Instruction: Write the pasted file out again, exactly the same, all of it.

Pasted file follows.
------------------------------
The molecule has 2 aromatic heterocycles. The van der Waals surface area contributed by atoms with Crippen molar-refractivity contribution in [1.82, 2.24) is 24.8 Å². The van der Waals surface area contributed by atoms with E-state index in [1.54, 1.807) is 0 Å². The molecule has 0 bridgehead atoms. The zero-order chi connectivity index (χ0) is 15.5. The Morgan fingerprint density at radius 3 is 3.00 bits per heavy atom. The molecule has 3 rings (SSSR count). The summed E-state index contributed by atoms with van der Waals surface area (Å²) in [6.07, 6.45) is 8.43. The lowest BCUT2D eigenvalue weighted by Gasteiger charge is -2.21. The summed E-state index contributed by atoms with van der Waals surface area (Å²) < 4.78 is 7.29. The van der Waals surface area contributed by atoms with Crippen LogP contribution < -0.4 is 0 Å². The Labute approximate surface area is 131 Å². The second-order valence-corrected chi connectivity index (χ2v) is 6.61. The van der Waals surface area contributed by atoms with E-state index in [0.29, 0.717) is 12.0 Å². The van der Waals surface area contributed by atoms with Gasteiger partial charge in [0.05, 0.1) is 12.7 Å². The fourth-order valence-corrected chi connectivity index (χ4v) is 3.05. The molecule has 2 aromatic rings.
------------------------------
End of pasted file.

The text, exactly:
The molecule has 2 aromatic heterocycles. The van der Waals surface area contributed by atoms with Crippen molar-refractivity contribution in [1.82, 2.24) is 24.8 Å². The van der Waals surface area contributed by atoms with E-state index in [1.54, 1.807) is 0 Å². The molecule has 0 bridgehead atoms. The zero-order chi connectivity index (χ0) is 15.5. The Morgan fingerprint density at radius 3 is 3.00 bits per heavy atom. The molecule has 3 rings (SSSR count). The summed E-state index contributed by atoms with van der Waals surface area (Å²) in [6.07, 6.45) is 8.43. The lowest BCUT2D eigenvalue weighted by Gasteiger charge is -2.21. The summed E-state index contributed by atoms with van der Waals surface area (Å²) < 4.78 is 7.29. The van der Waals surface area contributed by atoms with Crippen LogP contribution < -0.4 is 0 Å². The Labute approximate surface area is 131 Å². The second-order valence-corrected chi connectivity index (χ2v) is 6.61. The van der Waals surface area contributed by atoms with E-state index in [0.29, 0.717) is 12.0 Å². The van der Waals surface area contributed by atoms with Gasteiger partial charge in [0.05, 0.1) is 12.7 Å². The fourth-order valence-corrected chi connectivity index (χ4v) is 3.05. The molecule has 2 aromatic rings.